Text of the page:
Sitting president’s decision to seek third term prompts public protests and police crackdown, resulting in deaths.
Supporters and opponents of Burundi’s President Pierre Nkurunziza have clashed near the state broadcaster’s headquarters in the capital Bujumbura.
The fighting on Thursday comes a day after Major General Godefroid Niyombare, the country’s former intelligence chief, said he had deposed Nkurunziza in a coup while the president was on a trip to neighbouring Tanzania.
That claim was rebuked by Army Chief of Staff General Prime Niyongabo who said the coup attempt had failed.
Al Jazeera’s Malcolm Webb, reporting from Bujumbura, said those fighting at the national radio and TV compound include rival factions within the army.
“We understand there are several dozen heavily armed soldiers who are loyal to Nkurunziza and a greater number of soldiers outside supporting the coup,” he said.
Supporters and opponents of the president were making competing claims about who controlled the area, Webb said, adding radio broadcasting networks were among the few means of information reporting on the current situation in the country.
“Radio stations have the ability to broadcast nationwide and are crucial at this stage. This is not a very developed country, it’s one of the poorest in Africa,” he said.
“Whoever controls the radio staions and says they are in power is probably 70 to 80 percent on the way to actually making that come true.”
The clashes come amid a flurry of rumours over the status of the attempted coup, the whereabouts of Nkurunziza, and who remains in control of the central African nation.
Niyombare said on Wednesday he had launched the coup after weeks of violent protests against Nkurunziza’s controversial bid for a third term.
The general ordered the closure of Bujumbura airport and the landlocked nation’s borders, and declared he had the support of “many” high-ranking army and police officials.
Rival general, Niyongabo, said the coup had been stopped and that pro-Nkurunziza forces controlled the presidential office and palace.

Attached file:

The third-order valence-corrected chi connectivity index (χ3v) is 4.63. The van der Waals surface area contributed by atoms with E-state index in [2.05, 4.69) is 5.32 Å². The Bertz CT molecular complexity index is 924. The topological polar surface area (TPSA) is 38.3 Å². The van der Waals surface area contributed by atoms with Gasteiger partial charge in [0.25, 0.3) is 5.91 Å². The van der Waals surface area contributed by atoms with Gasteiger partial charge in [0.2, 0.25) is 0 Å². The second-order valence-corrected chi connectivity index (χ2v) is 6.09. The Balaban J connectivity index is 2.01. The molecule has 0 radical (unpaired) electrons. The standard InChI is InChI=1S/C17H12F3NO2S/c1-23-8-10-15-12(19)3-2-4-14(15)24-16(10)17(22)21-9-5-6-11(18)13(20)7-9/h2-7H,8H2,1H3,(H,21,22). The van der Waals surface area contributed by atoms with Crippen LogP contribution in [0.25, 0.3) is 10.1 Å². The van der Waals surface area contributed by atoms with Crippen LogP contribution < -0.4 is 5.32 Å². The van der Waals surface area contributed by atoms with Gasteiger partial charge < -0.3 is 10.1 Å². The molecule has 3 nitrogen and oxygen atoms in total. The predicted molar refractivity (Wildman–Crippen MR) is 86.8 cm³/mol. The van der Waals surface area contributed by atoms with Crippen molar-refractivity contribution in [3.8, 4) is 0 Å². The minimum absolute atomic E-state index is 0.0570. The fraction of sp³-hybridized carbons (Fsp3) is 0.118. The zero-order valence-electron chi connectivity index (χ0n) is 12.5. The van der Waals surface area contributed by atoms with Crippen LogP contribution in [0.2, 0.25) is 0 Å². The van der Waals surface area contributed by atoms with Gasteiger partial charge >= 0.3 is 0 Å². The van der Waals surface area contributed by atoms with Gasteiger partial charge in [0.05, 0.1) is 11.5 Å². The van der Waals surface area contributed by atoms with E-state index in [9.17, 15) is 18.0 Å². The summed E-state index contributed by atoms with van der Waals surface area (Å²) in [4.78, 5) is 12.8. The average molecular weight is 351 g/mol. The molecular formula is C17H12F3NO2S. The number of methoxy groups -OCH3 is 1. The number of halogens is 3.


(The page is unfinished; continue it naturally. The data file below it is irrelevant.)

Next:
“The national defence force calls on the mutineers to give themselves up,” he added on state radio, also under the control of forces loyal to the president.
A spokesman for the anti-Nkurunziza camp, Burundi’s police commissioner Venon Ndabaneze, told AFP the claim was false and that his side was in control of facilities, including Bujumbura’s international airport.
“This message does not surprise us because the general has long been allied to the forces of evil and lies,” he said.
Padraic MacOireachtaigh, a freelance journalist based in Bujumbura, told Al Jazeera it was difficult to identify who the army was fighting against, though it “seems to be another army-backed faction loyal to the president”.
Confusion remains over the whereabouts of Nkurunziza, whose attempt to return home from neighbouring Tanzania after the coup was announced was blocked by opponents who seized the airport.
On Wednesday, hundreds of people took to the streets in celebration after the coup announcement, shouting “Victory!” and sounding car horns.
The crisis has raised fears of a return to widespread violence in the country, which is still recovering from a brutal 13-year civil war that ended in 2006.
Hundreds of thousands of people were killed in the conflict, marked by massacres between the majority Hutu and minority Tutsis, although there is no apparent ethnic dimension to the recent violence.